Thursday, January 21, 2016
Special Advance Review: Faith #1
Story: Jody Houser
Art: Francis Portela, Marguerite Sauvage, & Andrew Dalhouse
Valiant's new launch, Faith, has been getting a lot of advance buzz, and all that buzz is earned. It's a delightful comic, with a warm, hilarious hero, a solid supporting cast, and a mystery at its core that will keep readers wanting more.
I've read a fair amount of Valiant comics, but most of them center around the brother Anni-Padda, better known as Ivar the Timewalker, Armstrong of Archer & Armstrong, and Gilad the Eternal Warrior, so Faith, who was a cast member of Harbinger, is a character I'm not too familiar with, mostly having seen her in event comics as part of her former team, the Renegades. But the opening page has a brief background, and that's all you really need going into the issue, and even that is just to fill in some terminology. Jody Houser is pretty much giving you a Faith 101 here, giving her a new home base, a new supporting cast, but the same superheroic mission.
Faith Herbert, also known as the superheroic psiot (that's Valiant term for mutant or metahuman) Zephyr, and currently with the new civilian identity of Summer Smith is an optimist. Just from one issue I can tell she's irrepressibly cheerful. And she's also a fangirl. And she wants to be a superhero because it's the right thing to do, and because she's watched a lot of sci-fi movies and read a lot of comics. So she's pretty much how I'd like to think I'd be if I suddenly could fly and had limited telekinesis, and I think a lot of other readers would have the same feeling,
The first issue spends most of its time establishing Faith's status quo. She wants to have the traditional superhero secret identity, that of the reporter so she can be informed of all crises the minute they happen. But, well, journalism isn't as easy to crack into as all that, but since shes be an on-line fangirl for years, she is able to get a job writing listicles for Ziplne, which is nothing like Buzzfeed at all. Out of the gate, her supporting cast seems to be her coworkers, who aren't fleshed out much this issue beyond their seemingly standard templates of passive aggressive boss, whiny Millenial, and snarky Gen-Xers, but what can you expect from one scene? There's plenty to work with from those tropes to build the characters over the course of the series.
There are definite ties to the rest of the Valiant Universe, but none of them hinder the enjoyment of the comic; I like that they're there so you know Faith is a character with history in the world around her. There are references to her former team, which included her ex-boyfriend, Torque, and big bad Toyo Harada, but in both cases what little you need to know is explained right there. The best connection to the rest of Valiant's heroes, though, is Faith's webchat with Obadiah Archer, the naive assassin half of my favorite Valiant duo, Archer & Armstrong. Archer was raised in a religious cult, so he has no frame of reference for pop culture, something Faith has in spades, and she's a better mentor for it than Armstrong, whose idea of pop culture is beat poetry and a good microbrew. Their dynamic is cute, and it's funny to watch Faith tease poor Archer, who, for being as powerful as he is, has little experience when talking to women.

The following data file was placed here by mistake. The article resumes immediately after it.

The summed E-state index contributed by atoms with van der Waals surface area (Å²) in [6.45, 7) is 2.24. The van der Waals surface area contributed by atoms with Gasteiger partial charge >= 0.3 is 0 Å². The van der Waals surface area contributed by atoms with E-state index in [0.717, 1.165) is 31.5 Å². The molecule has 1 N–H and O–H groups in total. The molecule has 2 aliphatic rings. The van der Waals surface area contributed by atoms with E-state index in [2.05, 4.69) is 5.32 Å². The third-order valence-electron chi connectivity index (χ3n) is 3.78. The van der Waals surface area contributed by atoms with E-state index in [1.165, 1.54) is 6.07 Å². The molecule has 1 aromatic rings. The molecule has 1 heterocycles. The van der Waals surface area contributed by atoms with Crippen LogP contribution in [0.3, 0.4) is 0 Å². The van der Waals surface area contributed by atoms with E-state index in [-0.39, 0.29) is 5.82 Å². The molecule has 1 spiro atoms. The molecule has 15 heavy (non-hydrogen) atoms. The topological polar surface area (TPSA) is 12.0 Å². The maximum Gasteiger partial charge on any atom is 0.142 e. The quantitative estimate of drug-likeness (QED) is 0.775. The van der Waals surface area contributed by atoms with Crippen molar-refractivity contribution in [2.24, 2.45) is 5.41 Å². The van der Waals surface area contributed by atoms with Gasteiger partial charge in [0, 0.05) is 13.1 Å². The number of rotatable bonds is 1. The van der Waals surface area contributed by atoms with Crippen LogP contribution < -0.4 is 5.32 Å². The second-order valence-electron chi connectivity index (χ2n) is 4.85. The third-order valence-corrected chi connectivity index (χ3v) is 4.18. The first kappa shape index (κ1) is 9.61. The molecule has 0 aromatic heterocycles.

While I said this first issue does a lot of set up, there are also a couple of very solid action scenes, one of Faith dealing with a ring of puppynappers, and a couple that deal with the mystery that seems to be the driving plot of the mini-series. We see people fleeing a mysterious group of identical men in suits, and Faith finds out that psiots are disappearing. And since my exposure to writer Houser is mostly from her wok on the tie-in comic to the best conspiracy show currently on TV, Orphan Black, I'm excited to see where she takes this conspiracy.
I also want to briefly address something. A lot of the advance press in the mainstream media about Faith has been focused on the character's body type, which is not what you usually get in comic books for a female superhero. And I'm all for that, and I think it's great she's getting a spotlight. But what I really like? It's not mentioned once in the comic. Not once. Faith goes about her business, she never thinks about losing weight or about her body, and no one brings it up. When she's facing down a group of thugs, I braced myself for one of the bad guys to make a body-shaming comment, and... nothing. Faith is written as if no one notices her body because it's nothing out of the ordinary, and I think that was a wise choice.
This first issue features two artists, one on the scenes in the real world, and one for Faith's daydreams. Francis Portela, who draws the main story, is an artist I'm familiar from his work on Ivar, Timewalker, one of my favorite Valiant series, and he has a solid style for superhero storytelling. He not only draws great action, but distinct characters and excellent faces. Marguerite Sauvage is a name I was most familiar with as a writer, as she is co-writing the DC Comics Bombshells series right now, but as it turns out she 's a great artist with a style that is a little less realistic than Portels'a without being too cartoony, and suits Faith's heroic, and romantic, dreams.
Faith #1 is a fun superhero comic with a hero who you can easily root for. I like that she is a hero through and through, without any of the anti-hero tendancies of so many comic book characters. If you've been enjoying any of Marvel's female led titles like Ms. Marvel, Unbeatable Squirrel Girl, or Patsy Walker, a.k.a Hellcat, and have been looking to try a super hero series from outside the Marvel Universe, I can't think of a better place to start than Faith.
Faith #1 comes out this coming Wednesday, January 27th, wherever comic books are sold.